September 9, 2019


The value proposition of global systems integrators (GSIs) has changed remarkably in the last 10 years. By 2010, it was the waning days of the so-called “your mess for less” (YMFL) business model. GSIs would essentially purchase and run a company’s IT shop and deliver value through right-shoring (moving labor to low cost places), leveraging supply chain economies of scale and, to a lesser degree, automation.

This model had been delivering value to the industry since the ‘90s but was nearing its asymptotic conclusion. To continue achieving the cost savings and value improvements that customers were demanding, GSIs had to add to their repertoire. They had to define, understand, engage and deliver in the digital transformation business. Today, I am focusing on the value GSIs offer by concentrating on their client’s data, rather than being fixated on the boxes or cloud where data resides.

In the YMFL business, the GSIs could zero in on the cheapest, performance compliant disk or cloud to house sets of applications, logs, analytics and backup data. The data sets were created and used by and for their corresponding purpose. Often, they were tenuously managed by sophisticated middleware and applications for other purposes, like decision support or analytics.

Getting a centralized view of the customer was difficult, if not impossible. First, it was due to the stove piping of the relevant data in an application-centric architecture. In tandem, data islands were created for analytics repositories.

Now enters the “Data Centric Architecture.” Transformation to a data-centric view is a new opportunity for GSIs to remain relevant and add value to customer’s infrastructures. It is a layer deeper than moving to cloud or migrating to the latest, faster, smaller boxes.

A great way to help jump start this transformation is by rolling out Data as a Service offerings. Rather than taking the more traditional Storage as a Service or Backup as a Service approach, Data as a Service anticipates and provides the underlying architecture to support a data-centric strategy.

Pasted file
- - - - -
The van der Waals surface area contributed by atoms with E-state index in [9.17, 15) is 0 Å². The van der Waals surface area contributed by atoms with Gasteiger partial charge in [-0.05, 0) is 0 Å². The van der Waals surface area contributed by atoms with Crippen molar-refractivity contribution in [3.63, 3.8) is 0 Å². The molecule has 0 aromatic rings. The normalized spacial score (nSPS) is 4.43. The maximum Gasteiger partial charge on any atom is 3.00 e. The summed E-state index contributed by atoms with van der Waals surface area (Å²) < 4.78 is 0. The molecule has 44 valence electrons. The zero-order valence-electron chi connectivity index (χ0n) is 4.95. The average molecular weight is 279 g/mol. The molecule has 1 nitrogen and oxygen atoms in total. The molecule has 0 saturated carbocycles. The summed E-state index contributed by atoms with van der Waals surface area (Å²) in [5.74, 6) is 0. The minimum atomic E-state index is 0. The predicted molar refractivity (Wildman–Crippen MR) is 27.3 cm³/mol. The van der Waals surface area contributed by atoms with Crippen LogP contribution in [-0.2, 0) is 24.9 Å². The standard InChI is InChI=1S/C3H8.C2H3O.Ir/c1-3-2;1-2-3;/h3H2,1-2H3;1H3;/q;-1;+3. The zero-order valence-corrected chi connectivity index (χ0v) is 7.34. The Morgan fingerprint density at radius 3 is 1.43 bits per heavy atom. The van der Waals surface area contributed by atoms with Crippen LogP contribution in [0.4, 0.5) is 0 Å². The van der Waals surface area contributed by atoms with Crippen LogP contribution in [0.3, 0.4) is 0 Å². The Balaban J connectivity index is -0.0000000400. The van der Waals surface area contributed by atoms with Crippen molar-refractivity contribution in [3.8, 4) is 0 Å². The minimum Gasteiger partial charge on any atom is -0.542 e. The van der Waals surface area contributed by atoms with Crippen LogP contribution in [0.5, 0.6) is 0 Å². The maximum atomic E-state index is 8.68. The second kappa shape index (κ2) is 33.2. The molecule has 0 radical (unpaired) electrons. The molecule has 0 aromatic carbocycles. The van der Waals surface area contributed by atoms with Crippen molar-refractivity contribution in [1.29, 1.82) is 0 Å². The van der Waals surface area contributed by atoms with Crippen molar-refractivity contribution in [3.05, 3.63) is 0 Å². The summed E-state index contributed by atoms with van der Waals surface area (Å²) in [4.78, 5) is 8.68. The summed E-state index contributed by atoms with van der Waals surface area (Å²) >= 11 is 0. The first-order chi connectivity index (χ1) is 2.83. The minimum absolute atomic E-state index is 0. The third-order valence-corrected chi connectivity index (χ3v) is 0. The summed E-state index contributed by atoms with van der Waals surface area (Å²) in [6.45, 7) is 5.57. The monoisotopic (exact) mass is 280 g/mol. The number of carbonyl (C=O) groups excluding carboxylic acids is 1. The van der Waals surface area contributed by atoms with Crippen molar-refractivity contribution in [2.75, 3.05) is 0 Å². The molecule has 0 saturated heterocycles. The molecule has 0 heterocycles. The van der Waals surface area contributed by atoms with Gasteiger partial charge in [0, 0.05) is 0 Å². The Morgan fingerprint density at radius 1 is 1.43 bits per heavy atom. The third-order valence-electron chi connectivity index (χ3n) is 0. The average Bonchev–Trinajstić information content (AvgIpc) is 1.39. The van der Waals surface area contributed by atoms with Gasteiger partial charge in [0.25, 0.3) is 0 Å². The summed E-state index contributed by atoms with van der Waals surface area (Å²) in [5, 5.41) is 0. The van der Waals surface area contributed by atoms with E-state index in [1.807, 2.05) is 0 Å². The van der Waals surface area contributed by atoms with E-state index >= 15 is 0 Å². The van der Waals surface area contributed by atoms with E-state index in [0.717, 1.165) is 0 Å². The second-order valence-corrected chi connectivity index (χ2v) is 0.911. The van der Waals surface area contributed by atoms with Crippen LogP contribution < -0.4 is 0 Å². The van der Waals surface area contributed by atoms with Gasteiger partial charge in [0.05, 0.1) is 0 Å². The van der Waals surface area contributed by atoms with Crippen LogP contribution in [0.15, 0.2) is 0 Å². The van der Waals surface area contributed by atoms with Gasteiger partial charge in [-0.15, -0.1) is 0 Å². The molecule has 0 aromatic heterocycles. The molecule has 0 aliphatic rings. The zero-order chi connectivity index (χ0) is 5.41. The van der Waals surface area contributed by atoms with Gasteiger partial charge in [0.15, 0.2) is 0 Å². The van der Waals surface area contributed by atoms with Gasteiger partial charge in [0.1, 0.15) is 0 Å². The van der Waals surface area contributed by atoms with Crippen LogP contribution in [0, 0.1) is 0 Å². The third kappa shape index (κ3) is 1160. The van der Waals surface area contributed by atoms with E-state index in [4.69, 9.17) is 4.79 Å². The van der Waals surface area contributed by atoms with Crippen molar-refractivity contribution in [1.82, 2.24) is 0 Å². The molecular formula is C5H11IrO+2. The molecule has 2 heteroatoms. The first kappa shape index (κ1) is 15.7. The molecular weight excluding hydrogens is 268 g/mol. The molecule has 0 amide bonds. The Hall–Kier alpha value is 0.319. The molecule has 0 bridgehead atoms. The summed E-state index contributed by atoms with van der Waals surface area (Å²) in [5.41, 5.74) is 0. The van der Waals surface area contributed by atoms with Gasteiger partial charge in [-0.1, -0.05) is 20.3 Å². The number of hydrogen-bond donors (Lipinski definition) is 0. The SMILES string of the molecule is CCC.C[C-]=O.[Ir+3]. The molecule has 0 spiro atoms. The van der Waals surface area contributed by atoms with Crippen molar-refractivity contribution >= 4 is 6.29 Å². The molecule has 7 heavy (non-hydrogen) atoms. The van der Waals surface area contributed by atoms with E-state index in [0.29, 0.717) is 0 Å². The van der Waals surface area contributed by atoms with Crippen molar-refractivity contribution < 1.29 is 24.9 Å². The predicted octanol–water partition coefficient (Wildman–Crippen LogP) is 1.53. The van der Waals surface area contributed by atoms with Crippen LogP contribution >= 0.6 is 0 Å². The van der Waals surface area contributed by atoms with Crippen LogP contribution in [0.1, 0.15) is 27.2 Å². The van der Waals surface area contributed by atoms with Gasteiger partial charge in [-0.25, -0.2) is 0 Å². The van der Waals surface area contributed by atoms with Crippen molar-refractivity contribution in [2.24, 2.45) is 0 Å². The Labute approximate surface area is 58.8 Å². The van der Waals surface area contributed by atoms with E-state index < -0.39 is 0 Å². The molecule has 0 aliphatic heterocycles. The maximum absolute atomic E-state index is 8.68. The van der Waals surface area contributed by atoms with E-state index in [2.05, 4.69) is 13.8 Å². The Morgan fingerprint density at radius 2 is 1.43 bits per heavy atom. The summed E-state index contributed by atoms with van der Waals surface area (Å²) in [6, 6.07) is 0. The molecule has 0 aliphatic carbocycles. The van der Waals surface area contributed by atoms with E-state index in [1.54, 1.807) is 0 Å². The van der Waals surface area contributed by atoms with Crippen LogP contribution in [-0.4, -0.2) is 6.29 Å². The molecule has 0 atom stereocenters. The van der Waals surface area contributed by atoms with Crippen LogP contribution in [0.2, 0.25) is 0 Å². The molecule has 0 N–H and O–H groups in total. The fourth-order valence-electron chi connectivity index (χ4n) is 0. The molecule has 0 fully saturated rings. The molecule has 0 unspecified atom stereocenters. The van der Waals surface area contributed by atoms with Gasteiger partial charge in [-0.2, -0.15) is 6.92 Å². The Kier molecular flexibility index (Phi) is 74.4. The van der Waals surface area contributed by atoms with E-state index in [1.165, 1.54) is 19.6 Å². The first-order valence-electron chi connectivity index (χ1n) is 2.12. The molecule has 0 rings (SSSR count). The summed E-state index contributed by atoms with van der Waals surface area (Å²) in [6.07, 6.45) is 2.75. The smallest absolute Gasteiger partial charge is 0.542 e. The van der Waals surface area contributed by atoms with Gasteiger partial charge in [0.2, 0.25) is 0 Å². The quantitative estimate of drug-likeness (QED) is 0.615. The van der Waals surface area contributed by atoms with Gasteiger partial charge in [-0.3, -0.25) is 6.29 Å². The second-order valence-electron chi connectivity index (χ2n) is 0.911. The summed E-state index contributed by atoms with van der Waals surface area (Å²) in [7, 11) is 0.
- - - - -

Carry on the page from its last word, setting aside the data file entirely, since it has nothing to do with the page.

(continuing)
It is first and foremost a repository for collected and aggregated data that is independent of application sources. From this repository, you can draw correlations, statistics, visualizations and advanced analytical insights that are impossible when dealing with islands of data managed independently.

t is more than the repository of the algorithmically derived data lake. A Data as a Service approach provides cost effective accessibility, performance, security and resilience – aimed at addressing the largest source of both complexity and cost in the landscape.

Data as a Service helps achieve these goals by minimizing, simplifying and reducing the data and its movement within and outside of the enterprise and cloud environments. This is achieved around four primary use cases, which range from enterprise storage to backup and long-term retention:

Each of the cases illustrates the underlying capabilities necessary to cost effectively support the move to a data-centric architecture. Combined with a “never migrate or refresh again” evergreen approach, GSIs can focus on maximizing value in the stack of offerings. This approach is revolutionary.  In past, there was merely a focus on the refresh of aging boxes, or the specifications of a particular cloud service, or the infrastructure supporting a particular application. Today, GSIs can focus on the treasured asset in their customer’s IT — their data.

About the author

About the author

Keith Bankston is director, Global Storage, Backup and Recovery - ITO & Hybrid Cloud - Global Capability